It turns out there is a name for this phenomena and it’s called the Zeigarnik effect. It was first observed by a Russian psychologist named Bluma Zeigarnik. Once, while sitting at a busy restaurant, she noted that the waiters had better memories of unpaid orders (or unfinished tasks), but once the bill had been settled, the waiters had difficulty remembering the exact details of the order. Zeigarnik suggested that failing to complete a task creates underlying cognitive tension, which is what makes you keep coming back to it.

“That’s interesting,” I thought, but I needed some more explanation. I reached out to Dr. Roma Kumar, a psychologist with more than 30 years of experience and the founding partner of, to understand what actually happens inside our brains when we have unfinished tasks.

“Once our brain receives information, it stores it in the sensory memory for a very brief time,” she explained. “Sensory memory is where information received through our five senses — sight, hearing, smell, taste, and touch — is stored temporarily before it moves to the short-term memory. It moves to our short-term memories only if we pay attention to the information. Many of these short-term memories are forgotten fairly quickly, but when a task isn’t complete, our brains constantly rehearse it to keep the information active. That is what creates the underlying cognitive tension. Once we complete the task, the information is easily forgotten.”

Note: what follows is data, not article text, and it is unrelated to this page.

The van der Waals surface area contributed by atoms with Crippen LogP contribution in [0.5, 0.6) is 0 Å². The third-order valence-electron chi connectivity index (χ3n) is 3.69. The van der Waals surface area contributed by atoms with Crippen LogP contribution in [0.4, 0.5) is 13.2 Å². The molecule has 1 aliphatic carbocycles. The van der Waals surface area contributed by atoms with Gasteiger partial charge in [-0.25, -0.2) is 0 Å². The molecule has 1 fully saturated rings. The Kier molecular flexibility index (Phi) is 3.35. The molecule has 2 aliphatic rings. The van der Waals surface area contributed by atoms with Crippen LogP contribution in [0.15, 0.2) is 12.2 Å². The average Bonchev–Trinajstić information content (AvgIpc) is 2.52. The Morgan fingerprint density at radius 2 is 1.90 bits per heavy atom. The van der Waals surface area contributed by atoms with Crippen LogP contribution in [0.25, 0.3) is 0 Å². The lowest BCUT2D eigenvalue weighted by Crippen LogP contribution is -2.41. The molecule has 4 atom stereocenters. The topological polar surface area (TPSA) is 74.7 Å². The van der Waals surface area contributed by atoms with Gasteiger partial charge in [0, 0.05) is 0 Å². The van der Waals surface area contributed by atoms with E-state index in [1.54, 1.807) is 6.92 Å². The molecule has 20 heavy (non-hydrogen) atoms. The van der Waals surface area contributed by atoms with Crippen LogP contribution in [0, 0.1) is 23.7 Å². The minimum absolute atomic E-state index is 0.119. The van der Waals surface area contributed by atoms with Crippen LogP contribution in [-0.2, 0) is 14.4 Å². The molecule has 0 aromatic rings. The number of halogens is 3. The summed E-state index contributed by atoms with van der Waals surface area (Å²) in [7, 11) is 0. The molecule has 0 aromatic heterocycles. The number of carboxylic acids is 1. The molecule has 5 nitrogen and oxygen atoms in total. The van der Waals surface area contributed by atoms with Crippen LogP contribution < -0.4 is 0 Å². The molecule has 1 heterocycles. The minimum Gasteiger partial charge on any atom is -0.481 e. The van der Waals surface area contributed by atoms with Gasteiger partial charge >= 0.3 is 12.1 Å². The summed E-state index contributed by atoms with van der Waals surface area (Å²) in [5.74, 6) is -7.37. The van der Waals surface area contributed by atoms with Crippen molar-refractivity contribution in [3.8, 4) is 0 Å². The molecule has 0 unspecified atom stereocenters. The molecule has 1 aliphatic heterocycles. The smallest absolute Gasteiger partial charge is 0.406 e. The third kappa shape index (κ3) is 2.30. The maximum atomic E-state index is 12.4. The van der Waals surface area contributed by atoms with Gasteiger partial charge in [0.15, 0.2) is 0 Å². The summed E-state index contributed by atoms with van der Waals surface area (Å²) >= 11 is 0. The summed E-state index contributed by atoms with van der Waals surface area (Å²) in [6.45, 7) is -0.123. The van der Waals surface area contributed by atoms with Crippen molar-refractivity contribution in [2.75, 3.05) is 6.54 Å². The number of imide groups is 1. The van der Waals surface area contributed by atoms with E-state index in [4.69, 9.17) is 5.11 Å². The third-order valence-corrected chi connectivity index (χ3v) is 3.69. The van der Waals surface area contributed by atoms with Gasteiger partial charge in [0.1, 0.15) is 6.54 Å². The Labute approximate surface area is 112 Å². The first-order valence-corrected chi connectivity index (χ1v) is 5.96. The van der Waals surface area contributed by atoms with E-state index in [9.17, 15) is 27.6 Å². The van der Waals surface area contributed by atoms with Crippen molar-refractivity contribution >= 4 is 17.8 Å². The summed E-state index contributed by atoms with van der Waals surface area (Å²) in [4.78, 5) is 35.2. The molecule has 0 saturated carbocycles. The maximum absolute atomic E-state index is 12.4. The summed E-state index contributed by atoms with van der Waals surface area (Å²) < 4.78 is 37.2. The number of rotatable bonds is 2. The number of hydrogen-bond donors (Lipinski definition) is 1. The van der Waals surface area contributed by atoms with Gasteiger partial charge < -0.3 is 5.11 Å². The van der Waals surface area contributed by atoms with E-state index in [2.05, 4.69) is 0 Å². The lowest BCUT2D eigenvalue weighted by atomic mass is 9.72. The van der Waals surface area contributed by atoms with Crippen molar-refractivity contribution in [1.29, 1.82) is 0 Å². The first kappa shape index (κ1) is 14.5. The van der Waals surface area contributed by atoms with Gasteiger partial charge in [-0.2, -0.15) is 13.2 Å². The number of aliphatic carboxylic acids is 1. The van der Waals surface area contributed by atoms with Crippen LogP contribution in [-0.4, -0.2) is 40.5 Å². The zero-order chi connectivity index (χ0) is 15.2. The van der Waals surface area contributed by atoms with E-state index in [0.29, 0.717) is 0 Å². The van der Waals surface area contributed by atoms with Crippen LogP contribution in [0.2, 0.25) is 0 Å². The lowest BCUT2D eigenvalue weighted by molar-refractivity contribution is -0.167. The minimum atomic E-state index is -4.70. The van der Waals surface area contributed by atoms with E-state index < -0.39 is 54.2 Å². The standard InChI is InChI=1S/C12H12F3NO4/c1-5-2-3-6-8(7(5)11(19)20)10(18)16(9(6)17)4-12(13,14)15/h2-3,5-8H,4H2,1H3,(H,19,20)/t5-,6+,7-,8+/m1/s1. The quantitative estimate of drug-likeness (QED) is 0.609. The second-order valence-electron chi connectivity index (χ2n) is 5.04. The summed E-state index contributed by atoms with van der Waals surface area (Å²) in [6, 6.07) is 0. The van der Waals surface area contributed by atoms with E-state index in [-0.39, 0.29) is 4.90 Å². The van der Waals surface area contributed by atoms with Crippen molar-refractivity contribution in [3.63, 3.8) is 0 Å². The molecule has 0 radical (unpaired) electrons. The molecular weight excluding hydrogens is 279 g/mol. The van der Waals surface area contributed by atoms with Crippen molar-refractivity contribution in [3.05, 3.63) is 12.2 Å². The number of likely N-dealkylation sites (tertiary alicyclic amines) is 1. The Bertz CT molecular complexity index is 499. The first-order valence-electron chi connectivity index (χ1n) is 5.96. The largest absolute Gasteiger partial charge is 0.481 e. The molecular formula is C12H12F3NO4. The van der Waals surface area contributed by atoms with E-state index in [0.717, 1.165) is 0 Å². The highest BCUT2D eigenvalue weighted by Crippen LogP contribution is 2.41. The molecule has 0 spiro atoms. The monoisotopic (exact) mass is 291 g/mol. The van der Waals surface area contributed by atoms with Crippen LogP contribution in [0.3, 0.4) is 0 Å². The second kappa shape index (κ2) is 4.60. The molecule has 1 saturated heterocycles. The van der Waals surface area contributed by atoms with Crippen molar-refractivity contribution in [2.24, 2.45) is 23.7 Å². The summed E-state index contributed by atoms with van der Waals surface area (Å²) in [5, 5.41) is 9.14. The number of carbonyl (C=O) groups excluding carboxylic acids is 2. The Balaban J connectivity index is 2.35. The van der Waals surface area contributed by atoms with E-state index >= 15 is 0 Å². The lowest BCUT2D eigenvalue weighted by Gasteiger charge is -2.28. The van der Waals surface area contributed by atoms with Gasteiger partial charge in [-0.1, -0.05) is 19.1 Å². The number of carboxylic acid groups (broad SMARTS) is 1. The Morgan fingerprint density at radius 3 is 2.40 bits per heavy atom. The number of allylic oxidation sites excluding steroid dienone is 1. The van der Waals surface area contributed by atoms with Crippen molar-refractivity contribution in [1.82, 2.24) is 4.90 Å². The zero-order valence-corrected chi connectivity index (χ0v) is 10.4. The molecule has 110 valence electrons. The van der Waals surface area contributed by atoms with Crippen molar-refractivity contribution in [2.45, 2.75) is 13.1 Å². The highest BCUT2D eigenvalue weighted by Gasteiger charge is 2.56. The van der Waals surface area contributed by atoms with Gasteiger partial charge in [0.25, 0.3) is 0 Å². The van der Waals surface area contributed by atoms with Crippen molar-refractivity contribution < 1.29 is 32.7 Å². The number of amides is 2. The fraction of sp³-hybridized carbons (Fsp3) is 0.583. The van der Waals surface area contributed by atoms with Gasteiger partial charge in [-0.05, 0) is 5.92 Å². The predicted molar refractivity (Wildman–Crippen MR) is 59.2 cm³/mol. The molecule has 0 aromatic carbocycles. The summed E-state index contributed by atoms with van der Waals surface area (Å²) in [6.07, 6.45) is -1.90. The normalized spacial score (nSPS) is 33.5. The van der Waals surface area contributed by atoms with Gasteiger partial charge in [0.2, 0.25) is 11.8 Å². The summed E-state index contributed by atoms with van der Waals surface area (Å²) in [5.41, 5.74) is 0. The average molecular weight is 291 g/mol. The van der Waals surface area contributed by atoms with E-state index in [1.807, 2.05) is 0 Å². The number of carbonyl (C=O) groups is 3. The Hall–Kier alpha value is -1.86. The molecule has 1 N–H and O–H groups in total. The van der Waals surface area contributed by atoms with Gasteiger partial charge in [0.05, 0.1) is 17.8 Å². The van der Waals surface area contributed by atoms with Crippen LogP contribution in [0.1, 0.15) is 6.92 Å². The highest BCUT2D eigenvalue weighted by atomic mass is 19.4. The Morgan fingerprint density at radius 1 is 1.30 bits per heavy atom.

Basically, when we have an unfinished task, we can’t help but torture ourselves by recalling it, over and over again, to keep it in our short-term memories. Our brains can’t let it go until it’s done. This is why TV dramas use cliffhangers to end episodes and also why I still think about what could’ve possibly happened to Malaysia Airlines Flight 370 that disappeared en route to Beijing in March 2014.

I listened keenly, and as I digested, I wondered: If I can’t overcome this task-specific cognitive tension, how can I put it to good use, especially when it comes my to-do list, which is, in fact, much too long. Dr. Kumar helped me narrow it down to four ways we can use the Zeigarnik effect for good (instead of evil):

1) Reduce your tendency to procrastinate: If there is a task you’ve been avoiding for a long time, just begin with the smallest thing to be done — even if that means opening a Word document and typing out the title of your report. Once you do that, the task will remain unfinished until you complete it. Since your mind needs to close the loop on that task, the constant reminder will help you take small steps to get it done and bring you closer to the final outcome.